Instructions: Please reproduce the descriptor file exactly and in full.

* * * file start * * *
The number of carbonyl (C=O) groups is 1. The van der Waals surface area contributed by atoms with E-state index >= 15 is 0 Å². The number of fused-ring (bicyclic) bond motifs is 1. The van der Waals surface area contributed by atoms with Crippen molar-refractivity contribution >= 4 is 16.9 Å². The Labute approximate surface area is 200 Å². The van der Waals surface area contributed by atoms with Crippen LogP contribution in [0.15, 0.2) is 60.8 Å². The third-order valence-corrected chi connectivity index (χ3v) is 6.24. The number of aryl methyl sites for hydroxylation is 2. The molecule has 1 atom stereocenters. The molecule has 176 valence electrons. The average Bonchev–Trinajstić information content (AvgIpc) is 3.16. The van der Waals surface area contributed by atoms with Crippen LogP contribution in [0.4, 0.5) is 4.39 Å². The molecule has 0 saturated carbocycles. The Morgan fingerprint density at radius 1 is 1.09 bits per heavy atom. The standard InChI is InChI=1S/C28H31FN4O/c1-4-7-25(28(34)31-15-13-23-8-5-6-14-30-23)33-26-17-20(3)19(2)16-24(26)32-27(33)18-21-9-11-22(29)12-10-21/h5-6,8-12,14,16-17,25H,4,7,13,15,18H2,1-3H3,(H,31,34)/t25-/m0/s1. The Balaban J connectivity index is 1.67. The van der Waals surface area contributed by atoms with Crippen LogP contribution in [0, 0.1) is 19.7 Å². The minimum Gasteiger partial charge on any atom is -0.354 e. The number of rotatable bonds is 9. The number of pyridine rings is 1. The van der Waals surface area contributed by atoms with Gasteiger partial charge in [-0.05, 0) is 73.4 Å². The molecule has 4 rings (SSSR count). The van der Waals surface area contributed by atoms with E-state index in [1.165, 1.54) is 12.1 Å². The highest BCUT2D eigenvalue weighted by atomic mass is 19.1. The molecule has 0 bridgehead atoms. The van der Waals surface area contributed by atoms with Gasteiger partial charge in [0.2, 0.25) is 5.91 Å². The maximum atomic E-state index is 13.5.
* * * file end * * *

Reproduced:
The number of carbonyl (C=O) groups is 1. The van der Waals surface area contributed by atoms with E-state index >= 15 is 0 Å². The number of fused-ring (bicyclic) bond motifs is 1. The van der Waals surface area contributed by atoms with Crippen molar-refractivity contribution >= 4 is 16.9 Å². The Labute approximate surface area is 200 Å². The van der Waals surface area contributed by atoms with Crippen LogP contribution in [0.15, 0.2) is 60.8 Å². The third-order valence-corrected chi connectivity index (χ3v) is 6.24. The number of aryl methyl sites for hydroxylation is 2. The molecule has 1 atom stereocenters. The molecule has 176 valence electrons. The average Bonchev–Trinajstić information content (AvgIpc) is 3.16. The van der Waals surface area contributed by atoms with Crippen LogP contribution in [0.4, 0.5) is 4.39 Å². The molecule has 0 saturated carbocycles. The Morgan fingerprint density at radius 1 is 1.09 bits per heavy atom. The standard InChI is InChI=1S/C28H31FN4O/c1-4-7-25(28(34)31-15-13-23-8-5-6-14-30-23)33-26-17-20(3)19(2)16-24(26)32-27(33)18-21-9-11-22(29)12-10-21/h5-6,8-12,14,16-17,25H,4,7,13,15,18H2,1-3H3,(H,31,34)/t25-/m0/s1. The Balaban J connectivity index is 1.67. The van der Waals surface area contributed by atoms with Crippen LogP contribution in [0, 0.1) is 19.7 Å². The minimum Gasteiger partial charge on any atom is -0.354 e. The number of rotatable bonds is 9. The number of pyridine rings is 1. The van der Waals surface area contributed by atoms with Gasteiger partial charge in [-0.05, 0) is 73.4 Å². The molecule has 4 rings (SSSR count). The van der Waals surface area contributed by atoms with E-state index in [1.165, 1.54) is 12.1 Å². The highest BCUT2D eigenvalue weighted by atomic mass is 19.1. The molecule has 0 bridgehead atoms. The van der Waals surface area contributed by atoms with Gasteiger partial charge in [0.2, 0.25) is 5.91 Å². The maximum atomic E-state index is 13.5.